Here’s a quick reminder for regular Church-goers.
Many people will join us on Dec. 24 and 25 who don’t regularly come to Mass. They will take our parking spots, our usual pews, our hymnals and our coat hooks.
What fantastic news!
More people crowding in the doors? Not enough chairs to drag up from the basement? Standing room only? If only we had this problem every week.
I’ve stood through
jam-packed Christmas Masses, sweating in winter coats, kids whining at my knees. I’ve heard the annoyance, the grumbling and the muttering about
“Christmas-Easter Catholics.” But if our churches were this crowded every Sunday, it would be a dream come true. God’s dream come true.
The Incarnation celebrates when God became one of us. God’s love for humanity isn’t limited to the prompt and patient, the properly dressed, the every-Sunday faithful or the people who know the prayers.
Rather, God leaves the 99 to seek one lost sheep — and heaven delights. God sweeps the whole house to find one lost coin — and calls friends and neighbors to rejoice.
So when we celebrate Christmas, whether in church or at home, how will we model our welcome on the abundant, joyful, lavish love of God? “Make room for Christ in the inn of your heart,” we often hear this time of year. Will we also make room for Christ in our parish pew and parking lot, our Christmas party or kitchen table?
Welcoming the stranger is a divine command (Leviticus 19:34). It defines how we will be judged by God (Matthew 25:35). It’s also a basic building block for strong families, healthy communities and faithful churches.
Lucky for those of us who will show up at church for the four Sundays before Christmas, we have the entire season of Advent to prepare for our guests. So let’s teach our kids and grandkids that this is how we celebrate Christmas. By welcoming the stranger. By sliding over to make room for one more. By choosing compassion over comfort. By celebrating humanity, even when people are unpredictable and messy.
Let’s not make the mistake of every innkeeper in Bethlehem, turning away a family no one knew was holy, seeing only scarcity and inconvenience, unwilling and unable to welcome.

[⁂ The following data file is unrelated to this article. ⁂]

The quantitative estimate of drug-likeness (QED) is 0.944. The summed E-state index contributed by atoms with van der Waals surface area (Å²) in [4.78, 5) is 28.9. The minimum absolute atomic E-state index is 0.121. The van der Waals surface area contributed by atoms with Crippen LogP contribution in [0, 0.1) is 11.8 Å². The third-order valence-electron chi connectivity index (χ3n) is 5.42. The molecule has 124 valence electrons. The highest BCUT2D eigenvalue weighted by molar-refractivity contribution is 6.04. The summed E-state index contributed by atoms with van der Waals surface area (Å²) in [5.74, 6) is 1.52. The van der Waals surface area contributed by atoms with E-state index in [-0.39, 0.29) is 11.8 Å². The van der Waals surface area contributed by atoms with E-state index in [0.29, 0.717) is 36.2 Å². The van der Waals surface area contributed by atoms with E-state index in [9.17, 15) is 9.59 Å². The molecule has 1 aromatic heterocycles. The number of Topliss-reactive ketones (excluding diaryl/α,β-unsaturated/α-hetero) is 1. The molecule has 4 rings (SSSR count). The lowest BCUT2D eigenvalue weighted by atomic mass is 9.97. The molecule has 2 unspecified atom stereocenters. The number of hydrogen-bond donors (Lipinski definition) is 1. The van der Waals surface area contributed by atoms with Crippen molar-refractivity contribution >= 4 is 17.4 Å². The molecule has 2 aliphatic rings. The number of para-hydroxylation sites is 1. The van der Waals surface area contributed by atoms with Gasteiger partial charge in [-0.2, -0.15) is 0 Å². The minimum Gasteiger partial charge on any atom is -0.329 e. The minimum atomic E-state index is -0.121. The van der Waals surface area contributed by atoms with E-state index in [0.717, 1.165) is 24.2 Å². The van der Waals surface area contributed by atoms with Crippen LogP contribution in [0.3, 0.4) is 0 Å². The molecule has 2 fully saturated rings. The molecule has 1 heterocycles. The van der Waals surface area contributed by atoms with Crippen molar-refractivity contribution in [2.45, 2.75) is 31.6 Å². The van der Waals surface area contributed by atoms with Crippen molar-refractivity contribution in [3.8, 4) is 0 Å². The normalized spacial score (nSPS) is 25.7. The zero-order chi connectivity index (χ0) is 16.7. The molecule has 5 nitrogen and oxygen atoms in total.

Think of someone you know with a gift for hospitality: the host who will always squeeze in one more, the relative who knows how to stretch the soup or the friend who makes strangers feel like guests of honor.
If our homes are places of warm welcome, so our parishes.
Christmas isn’t about our comfort or control — quite the opposite. Christmas celebrates God’s love born among us in the most unlikely circumstances.
So let’s smile and welcome new faces. Let’s park in the back so let our guests have the front. Let’s not grumble if people don’t know the words to the prayers. Let’s offer them our hymnal if we know the songs by heart. Let’s smile at their tired toddlers. Let’s share the sign of peace with strangers, not just our own families.
Maybe our guests will show up again next Sunday if we show them how glad we are to welcome them. Maybe next year they’ll be regulars along with us. Even if they never enter the doors of our church again, if we welcome the stranger as Christ and show them a share of the love we’ve found in our parish home, then we will have celebrated Christmas well.
Fanucci is a mother, writer and director of a project on vocation at the Collegeville
Institute in Collegeville, Minn. She is the author of several books, including “Everyday Sacrament: The Messy Grace of Parenting,” and blogs at